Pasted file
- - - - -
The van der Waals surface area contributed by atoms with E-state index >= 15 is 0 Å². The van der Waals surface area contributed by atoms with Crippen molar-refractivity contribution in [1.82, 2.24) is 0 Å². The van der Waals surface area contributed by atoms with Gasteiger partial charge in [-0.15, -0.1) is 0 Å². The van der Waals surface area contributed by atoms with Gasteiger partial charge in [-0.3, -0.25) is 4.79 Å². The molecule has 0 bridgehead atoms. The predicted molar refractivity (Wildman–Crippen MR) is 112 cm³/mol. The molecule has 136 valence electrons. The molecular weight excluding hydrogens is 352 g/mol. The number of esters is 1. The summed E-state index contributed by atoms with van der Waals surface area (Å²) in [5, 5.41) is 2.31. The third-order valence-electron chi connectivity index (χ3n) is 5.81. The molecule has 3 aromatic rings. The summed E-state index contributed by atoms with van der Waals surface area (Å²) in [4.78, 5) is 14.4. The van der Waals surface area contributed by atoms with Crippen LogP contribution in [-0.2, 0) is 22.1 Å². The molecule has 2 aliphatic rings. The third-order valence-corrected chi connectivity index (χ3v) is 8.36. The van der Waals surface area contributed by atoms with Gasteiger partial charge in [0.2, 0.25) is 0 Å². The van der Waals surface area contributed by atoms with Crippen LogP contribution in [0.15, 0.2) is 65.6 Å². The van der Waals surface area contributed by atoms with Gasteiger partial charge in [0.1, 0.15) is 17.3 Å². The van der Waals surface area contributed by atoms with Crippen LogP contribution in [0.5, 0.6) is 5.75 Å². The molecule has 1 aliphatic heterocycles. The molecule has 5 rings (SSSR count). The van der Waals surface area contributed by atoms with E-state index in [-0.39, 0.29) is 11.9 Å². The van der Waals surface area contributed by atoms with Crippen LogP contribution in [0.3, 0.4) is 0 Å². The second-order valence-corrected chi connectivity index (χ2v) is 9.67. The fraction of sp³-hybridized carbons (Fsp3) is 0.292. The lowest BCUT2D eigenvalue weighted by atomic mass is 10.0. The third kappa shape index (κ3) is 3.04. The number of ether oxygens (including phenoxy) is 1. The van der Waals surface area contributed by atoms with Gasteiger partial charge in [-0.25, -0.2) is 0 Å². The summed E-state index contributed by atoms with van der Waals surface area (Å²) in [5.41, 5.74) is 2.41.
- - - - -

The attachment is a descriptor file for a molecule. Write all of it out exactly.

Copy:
The van der Waals surface area contributed by atoms with E-state index >= 15 is 0 Å². The van der Waals surface area contributed by atoms with Crippen molar-refractivity contribution in [1.82, 2.24) is 0 Å². The van der Waals surface area contributed by atoms with Gasteiger partial charge in [-0.15, -0.1) is 0 Å². The van der Waals surface area contributed by atoms with Gasteiger partial charge in [-0.3, -0.25) is 4.79 Å². The molecule has 0 bridgehead atoms. The predicted molar refractivity (Wildman–Crippen MR) is 112 cm³/mol. The molecule has 136 valence electrons. The molecular weight excluding hydrogens is 352 g/mol. The number of esters is 1. The summed E-state index contributed by atoms with van der Waals surface area (Å²) in [5, 5.41) is 2.31. The third-order valence-electron chi connectivity index (χ3n) is 5.81. The molecule has 3 aromatic rings. The summed E-state index contributed by atoms with van der Waals surface area (Å²) in [4.78, 5) is 14.4. The van der Waals surface area contributed by atoms with Crippen LogP contribution in [-0.2, 0) is 22.1 Å². The molecule has 2 aliphatic rings. The third-order valence-corrected chi connectivity index (χ3v) is 8.36. The van der Waals surface area contributed by atoms with Gasteiger partial charge in [0.2, 0.25) is 0 Å². The van der Waals surface area contributed by atoms with Crippen LogP contribution in [0.15, 0.2) is 65.6 Å². The van der Waals surface area contributed by atoms with Gasteiger partial charge in [0.1, 0.15) is 17.3 Å². The van der Waals surface area contributed by atoms with Crippen LogP contribution in [0.5, 0.6) is 5.75 Å². The molecule has 1 aliphatic heterocycles. The molecule has 5 rings (SSSR count). The van der Waals surface area contributed by atoms with E-state index in [-0.39, 0.29) is 11.9 Å². The van der Waals surface area contributed by atoms with Crippen LogP contribution in [0.3, 0.4) is 0 Å². The second-order valence-corrected chi connectivity index (χ2v) is 9.67. The fraction of sp³-hybridized carbons (Fsp3) is 0.292. The lowest BCUT2D eigenvalue weighted by atomic mass is 10.0. The third kappa shape index (κ3) is 3.04. The number of ether oxygens (including phenoxy) is 1. The van der Waals surface area contributed by atoms with Gasteiger partial charge in [-0.25, -0.2) is 0 Å². The summed E-state index contributed by atoms with van der Waals surface area (Å²) in [5.41, 5.74) is 2.41.